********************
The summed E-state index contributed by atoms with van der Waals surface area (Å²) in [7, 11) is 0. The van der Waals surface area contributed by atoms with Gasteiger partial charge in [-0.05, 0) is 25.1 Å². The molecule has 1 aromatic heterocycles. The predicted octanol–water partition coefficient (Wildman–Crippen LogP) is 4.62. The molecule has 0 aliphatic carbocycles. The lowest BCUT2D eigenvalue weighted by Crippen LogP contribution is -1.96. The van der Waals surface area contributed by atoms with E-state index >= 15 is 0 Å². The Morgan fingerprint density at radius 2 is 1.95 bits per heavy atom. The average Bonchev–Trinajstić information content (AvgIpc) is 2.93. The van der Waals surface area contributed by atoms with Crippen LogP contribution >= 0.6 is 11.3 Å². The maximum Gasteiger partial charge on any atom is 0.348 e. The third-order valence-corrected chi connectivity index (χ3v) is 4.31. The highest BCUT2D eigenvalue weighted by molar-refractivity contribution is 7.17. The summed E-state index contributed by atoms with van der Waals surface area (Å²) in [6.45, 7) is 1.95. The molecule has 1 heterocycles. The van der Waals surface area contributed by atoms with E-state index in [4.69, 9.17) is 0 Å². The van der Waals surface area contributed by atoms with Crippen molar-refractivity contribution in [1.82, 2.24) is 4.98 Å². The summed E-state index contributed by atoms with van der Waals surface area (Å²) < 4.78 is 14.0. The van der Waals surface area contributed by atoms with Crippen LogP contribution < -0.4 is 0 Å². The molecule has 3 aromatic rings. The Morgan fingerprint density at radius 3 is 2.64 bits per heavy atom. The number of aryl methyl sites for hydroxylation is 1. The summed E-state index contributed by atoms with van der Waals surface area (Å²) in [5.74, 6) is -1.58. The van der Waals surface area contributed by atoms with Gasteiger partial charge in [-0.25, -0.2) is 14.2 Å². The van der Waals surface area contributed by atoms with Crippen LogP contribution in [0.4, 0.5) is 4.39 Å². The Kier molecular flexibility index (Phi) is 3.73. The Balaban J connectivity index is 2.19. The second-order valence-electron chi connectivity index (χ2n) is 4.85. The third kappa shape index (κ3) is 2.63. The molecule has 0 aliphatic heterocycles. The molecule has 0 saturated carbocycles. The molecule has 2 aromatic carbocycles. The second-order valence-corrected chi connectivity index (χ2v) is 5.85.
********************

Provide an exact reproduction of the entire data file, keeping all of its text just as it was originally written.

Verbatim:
The summed E-state index contributed by atoms with van der Waals surface area (Å²) in [7, 11) is 0. The van der Waals surface area contributed by atoms with Gasteiger partial charge in [-0.05, 0) is 25.1 Å². The molecule has 1 aromatic heterocycles. The predicted octanol–water partition coefficient (Wildman–Crippen LogP) is 4.62. The molecule has 0 aliphatic carbocycles. The lowest BCUT2D eigenvalue weighted by Crippen LogP contribution is -1.96. The van der Waals surface area contributed by atoms with E-state index >= 15 is 0 Å². The Morgan fingerprint density at radius 2 is 1.95 bits per heavy atom. The average Bonchev–Trinajstić information content (AvgIpc) is 2.93. The van der Waals surface area contributed by atoms with Crippen LogP contribution >= 0.6 is 11.3 Å². The maximum Gasteiger partial charge on any atom is 0.348 e. The third-order valence-corrected chi connectivity index (χ3v) is 4.31. The highest BCUT2D eigenvalue weighted by molar-refractivity contribution is 7.17. The summed E-state index contributed by atoms with van der Waals surface area (Å²) in [6.45, 7) is 1.95. The molecule has 1 heterocycles. The van der Waals surface area contributed by atoms with E-state index in [4.69, 9.17) is 0 Å². The van der Waals surface area contributed by atoms with Crippen molar-refractivity contribution in [1.82, 2.24) is 4.98 Å². The summed E-state index contributed by atoms with van der Waals surface area (Å²) < 4.78 is 14.0. The van der Waals surface area contributed by atoms with Crippen LogP contribution < -0.4 is 0 Å². The molecule has 3 aromatic rings. The Morgan fingerprint density at radius 3 is 2.64 bits per heavy atom. The number of aryl methyl sites for hydroxylation is 1. The summed E-state index contributed by atoms with van der Waals surface area (Å²) in [5.74, 6) is -1.58. The van der Waals surface area contributed by atoms with Gasteiger partial charge in [-0.25, -0.2) is 14.2 Å². The van der Waals surface area contributed by atoms with Crippen LogP contribution in [0.4, 0.5) is 4.39 Å². The Kier molecular flexibility index (Phi) is 3.73. The Balaban J connectivity index is 2.19. The second-order valence-electron chi connectivity index (χ2n) is 4.85. The third kappa shape index (κ3) is 2.63. The molecule has 0 aliphatic heterocycles. The molecule has 0 saturated carbocycles. The molecule has 2 aromatic carbocycles. The second-order valence-corrected chi connectivity index (χ2v) is 5.85.